Brazilian oil giant Petrobras has abandoned its efforts to
explore the Raukumara Basin for oil and gas.
The move appearts to be a reaction to a string of
difficulties which have seen the oil giant report losses for
the first time in 13 years.
Prime Minister John Key told The New Zealand Herald that the
decision was "not a reflection on the capacity to undertake
deep-sea drilling or the prospect of activity of that area."
The Raukumara Basin lies in very deep water off the east
coast of the North Island and has barely been explored.
Petrobras contracted a seismic survey ship to undertake
initial surveys of parts of the basin early last year, where
it encountered stiff opposition from a protest flotilla
organised by Greenpeace and a local Maori tribe, Te Whanau a
The New Zealand Navy was despatched to ensure the seismic
survey could continue.
Petrobras has had what the Financial Times newspaper
described early last month as an "annus horribilis",
reporting its first quarterly loss in 13 years in the second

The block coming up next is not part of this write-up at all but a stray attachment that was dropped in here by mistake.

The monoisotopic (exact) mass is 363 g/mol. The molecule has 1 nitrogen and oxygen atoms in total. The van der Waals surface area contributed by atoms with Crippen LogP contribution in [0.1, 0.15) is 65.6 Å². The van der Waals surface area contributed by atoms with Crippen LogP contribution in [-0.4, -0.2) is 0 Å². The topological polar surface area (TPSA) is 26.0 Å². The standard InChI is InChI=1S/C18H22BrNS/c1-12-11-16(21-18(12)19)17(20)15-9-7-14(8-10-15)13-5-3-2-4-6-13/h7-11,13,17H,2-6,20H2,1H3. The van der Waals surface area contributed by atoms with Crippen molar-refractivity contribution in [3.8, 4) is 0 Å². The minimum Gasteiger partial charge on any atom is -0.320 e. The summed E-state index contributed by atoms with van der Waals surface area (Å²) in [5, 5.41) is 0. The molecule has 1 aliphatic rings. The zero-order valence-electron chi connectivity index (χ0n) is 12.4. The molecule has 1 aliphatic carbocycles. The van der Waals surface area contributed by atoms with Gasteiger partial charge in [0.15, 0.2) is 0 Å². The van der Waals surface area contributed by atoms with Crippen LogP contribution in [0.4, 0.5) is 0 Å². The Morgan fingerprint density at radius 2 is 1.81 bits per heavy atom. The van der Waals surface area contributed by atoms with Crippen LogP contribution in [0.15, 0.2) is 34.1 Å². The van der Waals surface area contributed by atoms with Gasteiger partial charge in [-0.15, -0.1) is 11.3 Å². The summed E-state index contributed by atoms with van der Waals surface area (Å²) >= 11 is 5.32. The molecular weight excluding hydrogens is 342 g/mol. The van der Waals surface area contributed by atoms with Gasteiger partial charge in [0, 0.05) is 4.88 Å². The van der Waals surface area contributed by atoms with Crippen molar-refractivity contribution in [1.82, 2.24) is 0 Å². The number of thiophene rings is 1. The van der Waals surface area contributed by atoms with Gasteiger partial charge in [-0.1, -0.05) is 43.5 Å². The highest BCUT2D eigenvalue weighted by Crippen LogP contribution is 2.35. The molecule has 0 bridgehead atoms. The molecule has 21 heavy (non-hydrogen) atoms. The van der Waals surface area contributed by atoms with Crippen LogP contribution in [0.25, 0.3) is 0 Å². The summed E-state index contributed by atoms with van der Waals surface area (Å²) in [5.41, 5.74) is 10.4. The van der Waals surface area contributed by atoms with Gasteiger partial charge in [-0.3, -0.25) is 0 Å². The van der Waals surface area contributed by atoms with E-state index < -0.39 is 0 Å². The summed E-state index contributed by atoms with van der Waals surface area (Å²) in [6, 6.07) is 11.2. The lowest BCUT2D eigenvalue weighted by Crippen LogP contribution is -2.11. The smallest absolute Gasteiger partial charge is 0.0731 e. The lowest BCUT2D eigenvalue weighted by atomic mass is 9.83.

quarter, disappointing investors in the third quarter, and
facing a 40 per cent plunge in its share price over the year.
Among its difficulties have been falling production, foreign
currency losses caused by the need to import fuel owing to a
lack of refining capacity in Brazil, government interference,
and most recently an order to pay back taxes of US$2.4
billion dating back a decade, relating to offshore
Key said he understood Petrobras was "going through a bit of
a regrouping phase and they're stepping back from what
they're doing. I don't think it has got anything to do with
the capacity to do the mining activity they were looking at
"I think it's the context of their local and domestic issues
they're dealing with" and should not be seen as a blow to the
government's agenda for accelerating economic growth through
oil and gas discoveries.
"I wouldn't really put it in those terms. That's a long-term
project and opportunity out there. There are plenty of other
people looking at lots of other options in the Canterbury
Basin and the likes."
Key did not believe the court challenge from Greenpeace or Te
Whanau a Apanui played any role in the decision.